“Based on the detected concentrations of Aeromonas spp., Vibriospp., and P. aeruginosa, the detected Mycobacteriumspp., and the health implications of these bacteria, the health risk from using fish spas is considered limited for healthy people with an intact skin and no underlying disease.”
The microbial contaminants were not significantly associated with type of spa, water treatment process, water refreshment regime, or physical-chemical parameters of the water.
“The presence of bacteria may depend on occasional contamination of the water by clients and the subsequent expansion of the contamination for prolonged time periods. Most owners could, however, not provide clear figures on spa use in terms of number of users per day; so a relation between intensity of fish spa use and microbiological water quality could not be established.”
Vibrio spp. concentration levels in fish spas were no greater than level in surface water in the Netherlands during that time of the study, suggesting that “Vibrio spp. numbers in fish spas do not pose a major health risk.” “Aeromonas . . . concentrations in fish spas were in the order of magnitude as those typical for rivers receiving sewage discharge.” The rapidly growing mycobactera similarly were of no greater abundance than would be expected in a variety of warm water environments.
“A higher level of faecal contamination could be expected in full body spas, but was not observed. Plesiomonas shigelloides, which appeared to be present in most fish spas and hampered the E. coli detection, is . . . known to disturb E. coli enumeration . . . [and] was not foreseen. . . . We therefore consider the E. coli data unreliable.”
“In addition to establishing microbiological guidelines for fish spas, drafting a code of practice on hygiene in fish spas and risk communication to clients is recommended.”
This reviewer must agree with all of the authors conclusions. The organisms sought and identified in this study should not surprise anyone. They are commonly isolated from environmental and man-made bodies of water, and grow especially well in warm water. Enteric bacteria are so named because they are abundant in the human gut. But they are by no means limited to the gut; they are commonly found on the skin, especially the perineum and nearby surfaces. It is no surprise that they were found in hands-only and feet-only spas; but it is a surprise that they were not more commonly found in the total body spas. Again, the reviewer would have to agree with the authors that the E-coli data may be unreliable due to the unanticipated methodological problems described above.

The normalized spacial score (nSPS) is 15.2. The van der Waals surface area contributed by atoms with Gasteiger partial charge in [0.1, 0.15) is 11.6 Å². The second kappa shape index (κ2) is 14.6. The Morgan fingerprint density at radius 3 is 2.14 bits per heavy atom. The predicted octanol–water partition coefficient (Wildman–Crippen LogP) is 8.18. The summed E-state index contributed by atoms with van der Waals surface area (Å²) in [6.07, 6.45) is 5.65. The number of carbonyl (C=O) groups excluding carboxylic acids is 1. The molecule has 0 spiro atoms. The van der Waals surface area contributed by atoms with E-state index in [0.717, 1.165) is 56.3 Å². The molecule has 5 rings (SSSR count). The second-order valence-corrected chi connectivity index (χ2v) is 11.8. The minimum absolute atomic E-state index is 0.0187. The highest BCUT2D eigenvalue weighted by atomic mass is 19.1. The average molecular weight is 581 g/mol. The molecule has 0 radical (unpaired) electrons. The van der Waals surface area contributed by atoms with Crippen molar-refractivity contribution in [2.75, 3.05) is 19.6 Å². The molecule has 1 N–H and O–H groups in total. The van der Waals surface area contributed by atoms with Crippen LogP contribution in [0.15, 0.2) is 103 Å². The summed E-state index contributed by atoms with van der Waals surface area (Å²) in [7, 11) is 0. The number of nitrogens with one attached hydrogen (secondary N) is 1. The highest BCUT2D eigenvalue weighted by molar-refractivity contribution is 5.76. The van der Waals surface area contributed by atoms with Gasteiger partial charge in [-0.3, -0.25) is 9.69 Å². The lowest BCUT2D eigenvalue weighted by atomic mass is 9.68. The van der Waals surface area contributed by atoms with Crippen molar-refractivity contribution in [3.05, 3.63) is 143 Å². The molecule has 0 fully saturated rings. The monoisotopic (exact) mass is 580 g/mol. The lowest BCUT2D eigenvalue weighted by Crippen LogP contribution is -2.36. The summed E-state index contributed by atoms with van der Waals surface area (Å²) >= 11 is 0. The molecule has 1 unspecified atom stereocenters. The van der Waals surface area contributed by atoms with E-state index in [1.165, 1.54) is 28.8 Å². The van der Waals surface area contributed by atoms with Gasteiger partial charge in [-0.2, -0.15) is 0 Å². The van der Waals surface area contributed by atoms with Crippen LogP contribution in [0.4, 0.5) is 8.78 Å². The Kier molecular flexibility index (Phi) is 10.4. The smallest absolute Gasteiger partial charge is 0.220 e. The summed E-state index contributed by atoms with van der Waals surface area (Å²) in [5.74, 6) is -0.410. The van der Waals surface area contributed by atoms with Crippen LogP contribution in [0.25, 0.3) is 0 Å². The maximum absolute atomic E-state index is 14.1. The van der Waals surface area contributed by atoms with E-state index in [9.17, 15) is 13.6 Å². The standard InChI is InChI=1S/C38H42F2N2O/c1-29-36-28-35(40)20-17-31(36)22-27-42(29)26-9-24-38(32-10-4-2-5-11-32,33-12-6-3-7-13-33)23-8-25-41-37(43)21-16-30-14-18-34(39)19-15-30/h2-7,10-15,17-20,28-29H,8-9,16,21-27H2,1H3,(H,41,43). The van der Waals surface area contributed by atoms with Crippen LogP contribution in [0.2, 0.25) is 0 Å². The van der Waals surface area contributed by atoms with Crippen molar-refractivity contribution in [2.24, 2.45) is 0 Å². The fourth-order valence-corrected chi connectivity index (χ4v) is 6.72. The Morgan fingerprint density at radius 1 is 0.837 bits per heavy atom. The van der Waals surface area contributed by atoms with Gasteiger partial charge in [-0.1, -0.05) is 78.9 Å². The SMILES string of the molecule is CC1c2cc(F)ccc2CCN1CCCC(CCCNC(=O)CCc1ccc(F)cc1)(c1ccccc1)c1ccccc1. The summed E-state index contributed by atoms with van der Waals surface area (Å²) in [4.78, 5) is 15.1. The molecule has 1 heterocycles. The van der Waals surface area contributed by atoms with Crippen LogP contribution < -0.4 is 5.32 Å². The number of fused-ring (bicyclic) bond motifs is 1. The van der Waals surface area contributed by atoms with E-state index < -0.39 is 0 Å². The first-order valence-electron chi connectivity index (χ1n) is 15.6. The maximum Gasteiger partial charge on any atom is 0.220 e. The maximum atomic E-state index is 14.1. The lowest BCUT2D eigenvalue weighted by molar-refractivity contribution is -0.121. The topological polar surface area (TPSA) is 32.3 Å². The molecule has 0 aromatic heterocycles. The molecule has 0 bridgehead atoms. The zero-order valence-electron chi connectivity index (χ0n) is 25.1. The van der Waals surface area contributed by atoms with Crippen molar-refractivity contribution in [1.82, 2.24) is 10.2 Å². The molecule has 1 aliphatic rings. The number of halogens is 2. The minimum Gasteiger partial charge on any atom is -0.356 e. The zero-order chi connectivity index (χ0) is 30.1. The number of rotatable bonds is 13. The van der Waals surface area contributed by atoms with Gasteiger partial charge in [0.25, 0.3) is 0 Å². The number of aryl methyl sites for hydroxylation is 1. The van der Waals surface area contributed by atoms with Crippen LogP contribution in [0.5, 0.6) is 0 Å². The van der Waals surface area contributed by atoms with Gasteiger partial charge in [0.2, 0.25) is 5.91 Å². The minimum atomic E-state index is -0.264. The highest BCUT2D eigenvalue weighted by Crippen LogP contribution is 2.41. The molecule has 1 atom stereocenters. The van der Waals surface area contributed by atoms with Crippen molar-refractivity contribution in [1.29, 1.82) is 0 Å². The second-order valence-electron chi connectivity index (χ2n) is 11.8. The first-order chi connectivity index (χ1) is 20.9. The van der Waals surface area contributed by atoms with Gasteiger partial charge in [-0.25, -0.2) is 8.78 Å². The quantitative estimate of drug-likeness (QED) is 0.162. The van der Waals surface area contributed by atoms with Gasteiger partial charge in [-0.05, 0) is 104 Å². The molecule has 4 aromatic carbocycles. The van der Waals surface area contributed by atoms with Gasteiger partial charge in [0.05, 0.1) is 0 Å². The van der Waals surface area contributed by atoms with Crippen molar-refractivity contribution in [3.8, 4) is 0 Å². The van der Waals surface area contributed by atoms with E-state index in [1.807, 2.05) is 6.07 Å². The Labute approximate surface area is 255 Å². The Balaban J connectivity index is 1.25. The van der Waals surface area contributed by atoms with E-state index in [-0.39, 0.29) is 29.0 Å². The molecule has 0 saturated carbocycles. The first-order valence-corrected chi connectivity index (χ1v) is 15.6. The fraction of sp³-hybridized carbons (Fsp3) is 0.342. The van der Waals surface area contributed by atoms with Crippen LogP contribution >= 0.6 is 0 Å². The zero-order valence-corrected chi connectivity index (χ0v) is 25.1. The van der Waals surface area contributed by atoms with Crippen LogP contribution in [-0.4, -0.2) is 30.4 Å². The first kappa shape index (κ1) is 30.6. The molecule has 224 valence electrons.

The authors provided useful comparisons between their fish spa microbiology results and environmental microbial levels published by other groups. It would have been interesting, if not also enlightening, to compare their results with microbiological data from non-fish-containing spa water. Perhaps that comparison will be taken up in a future study.
Although no specific features of the spas or their maintenance were found to be related to the number or species of microbes, it is hoped that this is merely a result of the small number of spas sampled. This type of study must be repeated with a larger sample size in order to identify potentially causative factors that could be altered and/or regulated in order to minimize the water microbiology. If the microbiology of the fish spas is no worse, or greater, than that which could be found in the general environment, why would I or anyone want to see it reduced? If the authors rightly conclude that fish spas pose no increased threat to normal healthy clients above what they might experience in a natural body of water? The reason to minimize risk is that “no increased risk” is not the same as “no risk,” and if we can reduce risk at reasonable cost, we should. And we should, because not everyone is “normal and healthy.” Many people have immunological deficiencies, vasculitis, skin disease, even wounds that they may not know about. Many people are aware that they have diabetes or psoriasis, but may not be aware that consequently they may be at greater risk of infections.
Therefore, while there is no evidence that there is any increased risk posed by the fish spas for normal, health clients, we agree with the authors in recommending the establishment of microbiological guidelines and drafting of a code of practice on fish spa hygiene and risk communication to clients. Identifying spa water quality and maintenance factors associated with the greatest microbial proliferation would make this task much easier and more effective.